"It all became about hair and big cheeks and small breasts, and I couldn't handle it, coming as it did on the heels of an emerging selfhood," she writes. "I went into a three-year tailspin of private self-destruction, depression and passivity. I don't mean this by way of self-pity. There are a lot worse things in life than having your body critiqued, and stardom is a whole lot better than a kick in the ass."
That was just the beginning of Fonda feeling "the burn" in her ass (we're talking her comical exercise tape, not a social disease) and her bulimia, which persisted through the time of Jane Fonda's Workout Video (originally released in 1982).
Following her sex-camp in Barbarella (1968) and sex-employment in Klute (1971), Fonda delved her bleeding heart into the hotbed of anti-war protest, joining Klute co-star Donald Sutherland in a vaudeville alternative to Bob Hope's USO called FTA (Fuck the Army or Free the Army, depending on the audience). And here's where we all know this story Fonda fell from grace. Essentially a pawn to the movement, she crossed enemy lines, perched herself atop an enemy tank and forever burned herself in the public retina.
"It is possible that the Vietnamese had it all planned," she writes. "I will never know. If they did, can I really blame them? If I was used, I allowed it to happen. It was my mistake, and I have paid and continue to pay a heavy price for it."
Like she did at a recent book signing where one disgruntled veteran spat in her face. Hanoi Jane just kept on signing. Clearly, Fonda's public life didn't end there. Her life, so far, remains anything but boring, although her current foray into Christianity (Ted Turner was not pleased, their marriage ended, etc.) can be a little hard to swallow.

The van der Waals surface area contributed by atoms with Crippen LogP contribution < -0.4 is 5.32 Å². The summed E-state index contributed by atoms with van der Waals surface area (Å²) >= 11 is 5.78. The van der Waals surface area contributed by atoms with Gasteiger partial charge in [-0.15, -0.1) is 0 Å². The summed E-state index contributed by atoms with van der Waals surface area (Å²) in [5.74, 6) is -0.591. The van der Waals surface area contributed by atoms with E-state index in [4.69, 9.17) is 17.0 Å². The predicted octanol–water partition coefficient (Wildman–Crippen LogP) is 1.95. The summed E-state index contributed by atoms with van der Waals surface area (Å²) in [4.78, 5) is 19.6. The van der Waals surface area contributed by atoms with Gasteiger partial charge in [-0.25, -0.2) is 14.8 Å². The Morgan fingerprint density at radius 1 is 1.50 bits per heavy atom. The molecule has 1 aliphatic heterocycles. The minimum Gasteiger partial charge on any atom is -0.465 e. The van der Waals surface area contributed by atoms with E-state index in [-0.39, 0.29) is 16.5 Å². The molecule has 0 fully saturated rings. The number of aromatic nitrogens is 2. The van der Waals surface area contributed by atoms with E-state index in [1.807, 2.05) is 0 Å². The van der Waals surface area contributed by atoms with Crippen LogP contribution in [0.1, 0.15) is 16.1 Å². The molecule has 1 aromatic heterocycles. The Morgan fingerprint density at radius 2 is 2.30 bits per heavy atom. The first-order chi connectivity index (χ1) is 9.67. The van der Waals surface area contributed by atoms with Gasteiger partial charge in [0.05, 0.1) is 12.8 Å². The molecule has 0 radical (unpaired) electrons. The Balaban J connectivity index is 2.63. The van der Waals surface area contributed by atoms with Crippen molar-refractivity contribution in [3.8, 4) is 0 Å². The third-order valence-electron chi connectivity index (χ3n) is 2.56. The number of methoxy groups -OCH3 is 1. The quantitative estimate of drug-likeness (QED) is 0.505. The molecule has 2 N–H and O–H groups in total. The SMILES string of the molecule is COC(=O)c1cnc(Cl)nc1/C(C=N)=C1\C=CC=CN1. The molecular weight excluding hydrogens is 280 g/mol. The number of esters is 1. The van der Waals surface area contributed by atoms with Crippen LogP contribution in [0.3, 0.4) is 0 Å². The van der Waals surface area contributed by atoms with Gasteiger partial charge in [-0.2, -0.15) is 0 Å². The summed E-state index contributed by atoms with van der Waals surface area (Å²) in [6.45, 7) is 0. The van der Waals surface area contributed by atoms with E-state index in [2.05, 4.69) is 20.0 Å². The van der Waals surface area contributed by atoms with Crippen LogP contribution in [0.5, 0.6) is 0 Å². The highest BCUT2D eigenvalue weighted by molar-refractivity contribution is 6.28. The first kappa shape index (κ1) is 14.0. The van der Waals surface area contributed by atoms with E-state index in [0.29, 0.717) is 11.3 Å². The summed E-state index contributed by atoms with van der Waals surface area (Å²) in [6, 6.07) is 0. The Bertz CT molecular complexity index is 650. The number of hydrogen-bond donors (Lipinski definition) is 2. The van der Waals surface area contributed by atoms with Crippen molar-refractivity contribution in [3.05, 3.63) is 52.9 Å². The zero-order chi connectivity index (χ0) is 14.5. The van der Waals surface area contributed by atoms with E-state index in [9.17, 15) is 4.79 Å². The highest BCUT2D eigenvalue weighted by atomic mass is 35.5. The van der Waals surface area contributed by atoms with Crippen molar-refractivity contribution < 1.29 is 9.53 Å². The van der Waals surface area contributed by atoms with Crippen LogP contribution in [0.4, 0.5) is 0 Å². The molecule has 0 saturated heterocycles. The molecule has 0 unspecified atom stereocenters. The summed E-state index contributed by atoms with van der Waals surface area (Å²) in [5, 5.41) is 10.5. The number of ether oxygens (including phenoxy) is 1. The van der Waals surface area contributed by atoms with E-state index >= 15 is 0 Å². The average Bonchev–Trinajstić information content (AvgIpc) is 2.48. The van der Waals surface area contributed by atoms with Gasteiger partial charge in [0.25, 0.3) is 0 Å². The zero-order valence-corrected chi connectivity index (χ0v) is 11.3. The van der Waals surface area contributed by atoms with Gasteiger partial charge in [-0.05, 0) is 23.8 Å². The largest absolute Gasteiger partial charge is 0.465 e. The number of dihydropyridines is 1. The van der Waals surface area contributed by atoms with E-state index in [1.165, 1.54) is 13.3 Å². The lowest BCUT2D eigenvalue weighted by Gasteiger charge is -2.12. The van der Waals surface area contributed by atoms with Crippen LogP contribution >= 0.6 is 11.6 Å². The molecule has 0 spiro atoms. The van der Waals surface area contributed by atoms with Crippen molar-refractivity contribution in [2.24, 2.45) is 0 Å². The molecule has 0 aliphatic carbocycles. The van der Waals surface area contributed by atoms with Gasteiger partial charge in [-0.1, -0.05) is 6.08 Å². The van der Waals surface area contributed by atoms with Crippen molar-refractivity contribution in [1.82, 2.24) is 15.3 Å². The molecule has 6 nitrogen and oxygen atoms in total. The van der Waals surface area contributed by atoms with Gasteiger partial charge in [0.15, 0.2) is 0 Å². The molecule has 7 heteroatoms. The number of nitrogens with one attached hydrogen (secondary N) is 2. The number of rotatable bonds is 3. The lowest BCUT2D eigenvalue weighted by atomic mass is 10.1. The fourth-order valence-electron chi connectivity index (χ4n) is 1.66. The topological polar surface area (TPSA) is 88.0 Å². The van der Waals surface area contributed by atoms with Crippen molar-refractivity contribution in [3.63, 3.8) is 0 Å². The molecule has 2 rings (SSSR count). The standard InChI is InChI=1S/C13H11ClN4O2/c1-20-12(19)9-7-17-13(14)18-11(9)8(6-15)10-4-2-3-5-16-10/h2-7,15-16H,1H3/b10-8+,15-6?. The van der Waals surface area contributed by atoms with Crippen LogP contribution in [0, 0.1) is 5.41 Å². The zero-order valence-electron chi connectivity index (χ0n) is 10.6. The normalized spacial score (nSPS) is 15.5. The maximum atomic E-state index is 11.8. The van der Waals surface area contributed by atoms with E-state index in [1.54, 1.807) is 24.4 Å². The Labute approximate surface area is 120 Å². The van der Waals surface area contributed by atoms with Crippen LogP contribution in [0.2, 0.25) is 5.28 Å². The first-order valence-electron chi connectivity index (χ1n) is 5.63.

Not as hard to swallow, though, as Goldie Hawn's ridiculously tepid account of one celebrity's wispy embrace of Buddhism, A Lotus Grows in the Mud. Less a traditional confessional, the book offers streams of consciousness and "postcards," and it's printed in blue ink. Tragic.
"Without fear, we cannot evolve," she prescribes. "It is a natural human emotion that protects us from harm or even death. It creates something called the 'fight-or-flight' response,' where people either fight or run away."
"The important thing in life is what we are doing today," she follows later, insightfully. "What we are doing tomorrow. Not what we did yesterday. Through my long journey of self-discovery, I have come to understand that my Oscar is not who I am. I am not my success; I am not my model; I am not my fame."
All of this long day's journey into nausea culminates in a transformational Hollywood heavy-breathing exercise.
"I'm breathing to her rhythm, not mine. After about ten minutes, I start to feel a strange buzzing in my head, and then I start to get scared. What's this going to do to my brain?"
Probably not much.
But what both of these autobiographies succeed in doing, in disparate ways, is illustrating the power and the pratfalls of stardom and that if you're going to go crazy, best to err on the Fonda side.